The Gizmo Report: Belkin's TuneTalk Stereo for iPod

Peter Glaskowsky reviews the Belkin TuneTalk Stereo for iPod--and a highly questionable legal policy in effect at Apple's retail stores.

Peter Glaskowsky
Peter N. Glaskowsky is a computer architect in Silicon Valley and a technology analyst for the Envisioneering Group. He has designed chip- and board-level products in the defense and computer industries, managed design teams, and served as editor in chief of the industry newsletter "Microprocessor Report." He is a member of the CNET Blog Network and is not an employee of CNET. Disclosure.
Peter Glaskowsky
5 min read
Belkin TuneTalk Stereo Belkin

On Monday evening, I posted my first impressions of my new iPod classic 160GB. The first accessory I needed for my new iPod was a microphone so I can record conferences, meetings, and voice memos.

Right after receiving the iPod, I looked around online and found a comparative review of three iPod microphones by Mark Nelson on the O'Reilly Digital Media site. The review helped me settle on the Belkin TuneTalk Stereo for iPod.

I checked the Belkin Web site to make sure this model is compatible with the iPod classic. There's a page on the Belkin site just for that model, and the TuneTalk Stereo is on there--Belkin part number F8Z082-BLK.

I then went to the local Apple Store (at the Valley Fair Mall in Santa Clara, Calif.) since I remembered seeing this gizmo for sale there a couple of months ago. Sure enough, they were still there. In fact, there were two different packages for the same product. I picked the one with a higher code number on the bottom flap (P58122-B) on the theory that if there have been any changes to the gizmo since it was first introduced, I'd rather get the more recent one.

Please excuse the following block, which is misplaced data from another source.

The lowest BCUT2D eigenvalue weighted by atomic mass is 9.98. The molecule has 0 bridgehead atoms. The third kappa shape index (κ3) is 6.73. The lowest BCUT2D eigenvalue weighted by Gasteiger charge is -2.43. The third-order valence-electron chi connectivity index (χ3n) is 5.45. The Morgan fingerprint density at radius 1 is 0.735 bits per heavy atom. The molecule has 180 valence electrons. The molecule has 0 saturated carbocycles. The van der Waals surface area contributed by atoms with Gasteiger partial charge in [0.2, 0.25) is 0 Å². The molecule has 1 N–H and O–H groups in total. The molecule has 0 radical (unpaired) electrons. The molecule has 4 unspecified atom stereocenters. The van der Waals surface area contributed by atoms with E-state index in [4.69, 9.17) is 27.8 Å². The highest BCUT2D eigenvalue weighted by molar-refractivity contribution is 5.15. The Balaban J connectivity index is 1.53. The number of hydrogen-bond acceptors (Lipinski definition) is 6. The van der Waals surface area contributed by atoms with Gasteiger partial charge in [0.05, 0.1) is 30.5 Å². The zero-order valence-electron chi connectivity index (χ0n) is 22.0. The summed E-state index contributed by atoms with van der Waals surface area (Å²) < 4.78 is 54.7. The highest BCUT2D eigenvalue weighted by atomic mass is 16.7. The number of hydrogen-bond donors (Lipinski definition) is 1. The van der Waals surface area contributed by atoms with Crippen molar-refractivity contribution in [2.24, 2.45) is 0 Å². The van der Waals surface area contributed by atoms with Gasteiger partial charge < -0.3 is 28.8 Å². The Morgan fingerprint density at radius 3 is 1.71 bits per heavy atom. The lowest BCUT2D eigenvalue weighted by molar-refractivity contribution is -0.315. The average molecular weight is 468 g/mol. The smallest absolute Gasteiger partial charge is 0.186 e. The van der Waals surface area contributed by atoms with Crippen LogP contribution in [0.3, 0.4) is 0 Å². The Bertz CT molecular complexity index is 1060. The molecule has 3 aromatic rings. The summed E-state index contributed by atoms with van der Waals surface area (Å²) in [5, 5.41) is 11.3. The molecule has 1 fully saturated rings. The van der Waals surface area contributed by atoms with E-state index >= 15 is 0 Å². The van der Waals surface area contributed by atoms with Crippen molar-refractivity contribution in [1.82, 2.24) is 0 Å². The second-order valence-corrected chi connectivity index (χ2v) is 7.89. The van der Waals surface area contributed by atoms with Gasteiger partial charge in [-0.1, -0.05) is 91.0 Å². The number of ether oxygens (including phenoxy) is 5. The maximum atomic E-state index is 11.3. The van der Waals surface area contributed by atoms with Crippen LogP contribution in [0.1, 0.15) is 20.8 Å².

Confusingly, the box was marked "TuneTalk Stereo for iPod with video" but it has that same part number so I'm pretty sure it's the same product. Also, the iPod classic is very similar to the iPod video. I also asked the salesperson at the store if the gizmo I was buying was compatible with the iPod classic, and he said yes, so I figured I was OK.

But...I think perhaps this version of the product isn't recent enough.

It does make recordings, but of all its supposed features, that's one of only two that work.

The TuneTalk documentation says that when you connect the TuneTalk to the iPod, the iPod should go straight to the voice-memo recording menu, ready to go. My old fourth-generation iPod with its old Belkin Voice Recorder for iPod works that way.

This new setup doesn't work that way. When you click the TuneTalk into the iPod, the Voice Memo entry gets added to the main menu, but that's it.

The TuneTalk also has a "Quick Memo" button that's supposed to bring the iPod to the recording screen, but that doesn't work either. If the iPod is off, the button wakes it up, but it takes no other action.

There's an LED designed to indicate that recording is in progress. It doesn't. It does blink twice sometimes, like when the Quick Memo button is clicked, but the blinks don't seem to mean anything.

The main reason I selected the Belkin product over the competition from Griffin and XtremeMac was that it alone includes a Mini USB jack that can be used to power the iPod while it's recording.